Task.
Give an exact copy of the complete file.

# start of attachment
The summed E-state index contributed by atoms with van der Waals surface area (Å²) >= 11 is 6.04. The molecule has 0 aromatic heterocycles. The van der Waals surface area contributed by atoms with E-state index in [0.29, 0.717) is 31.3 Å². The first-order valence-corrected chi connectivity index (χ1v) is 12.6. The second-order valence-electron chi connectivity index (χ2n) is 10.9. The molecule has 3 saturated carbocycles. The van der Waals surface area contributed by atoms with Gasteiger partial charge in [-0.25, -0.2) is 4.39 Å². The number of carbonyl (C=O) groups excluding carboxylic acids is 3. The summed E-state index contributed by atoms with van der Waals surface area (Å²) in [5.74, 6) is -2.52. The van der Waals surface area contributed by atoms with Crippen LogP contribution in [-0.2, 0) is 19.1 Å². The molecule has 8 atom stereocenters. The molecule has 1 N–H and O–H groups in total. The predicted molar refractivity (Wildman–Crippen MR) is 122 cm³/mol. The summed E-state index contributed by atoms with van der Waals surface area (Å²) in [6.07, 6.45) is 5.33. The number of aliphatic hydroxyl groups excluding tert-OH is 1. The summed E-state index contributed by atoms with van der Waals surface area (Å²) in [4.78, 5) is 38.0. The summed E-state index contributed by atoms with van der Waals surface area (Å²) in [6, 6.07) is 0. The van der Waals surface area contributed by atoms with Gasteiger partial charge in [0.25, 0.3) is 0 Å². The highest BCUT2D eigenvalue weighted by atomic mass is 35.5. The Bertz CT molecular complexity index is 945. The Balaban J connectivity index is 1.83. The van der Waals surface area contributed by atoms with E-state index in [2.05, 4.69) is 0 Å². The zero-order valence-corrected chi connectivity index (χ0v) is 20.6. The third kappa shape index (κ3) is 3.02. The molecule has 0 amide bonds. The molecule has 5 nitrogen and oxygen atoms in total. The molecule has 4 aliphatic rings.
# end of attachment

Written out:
The summed E-state index contributed by atoms with van der Waals surface area (Å²) >= 11 is 6.04. The molecule has 0 aromatic heterocycles. The van der Waals surface area contributed by atoms with E-state index in [0.29, 0.717) is 31.3 Å². The first-order valence-corrected chi connectivity index (χ1v) is 12.6. The second-order valence-electron chi connectivity index (χ2n) is 10.9. The molecule has 3 saturated carbocycles. The van der Waals surface area contributed by atoms with Gasteiger partial charge in [-0.25, -0.2) is 4.39 Å². The number of carbonyl (C=O) groups excluding carboxylic acids is 3. The summed E-state index contributed by atoms with van der Waals surface area (Å²) in [5.74, 6) is -2.52. The van der Waals surface area contributed by atoms with Crippen LogP contribution in [-0.2, 0) is 19.1 Å². The molecule has 8 atom stereocenters. The molecule has 1 N–H and O–H groups in total. The predicted molar refractivity (Wildman–Crippen MR) is 122 cm³/mol. The summed E-state index contributed by atoms with van der Waals surface area (Å²) in [6.07, 6.45) is 5.33. The number of aliphatic hydroxyl groups excluding tert-OH is 1. The summed E-state index contributed by atoms with van der Waals surface area (Å²) in [4.78, 5) is 38.0. The summed E-state index contributed by atoms with van der Waals surface area (Å²) in [6, 6.07) is 0. The van der Waals surface area contributed by atoms with Gasteiger partial charge in [0.25, 0.3) is 0 Å². The highest BCUT2D eigenvalue weighted by atomic mass is 35.5. The Bertz CT molecular complexity index is 945. The Balaban J connectivity index is 1.83. The van der Waals surface area contributed by atoms with E-state index in [2.05, 4.69) is 0 Å². The zero-order valence-corrected chi connectivity index (χ0v) is 20.6. The third kappa shape index (κ3) is 3.02. The molecule has 0 amide bonds. The molecule has 5 nitrogen and oxygen atoms in total. The molecule has 4 aliphatic rings.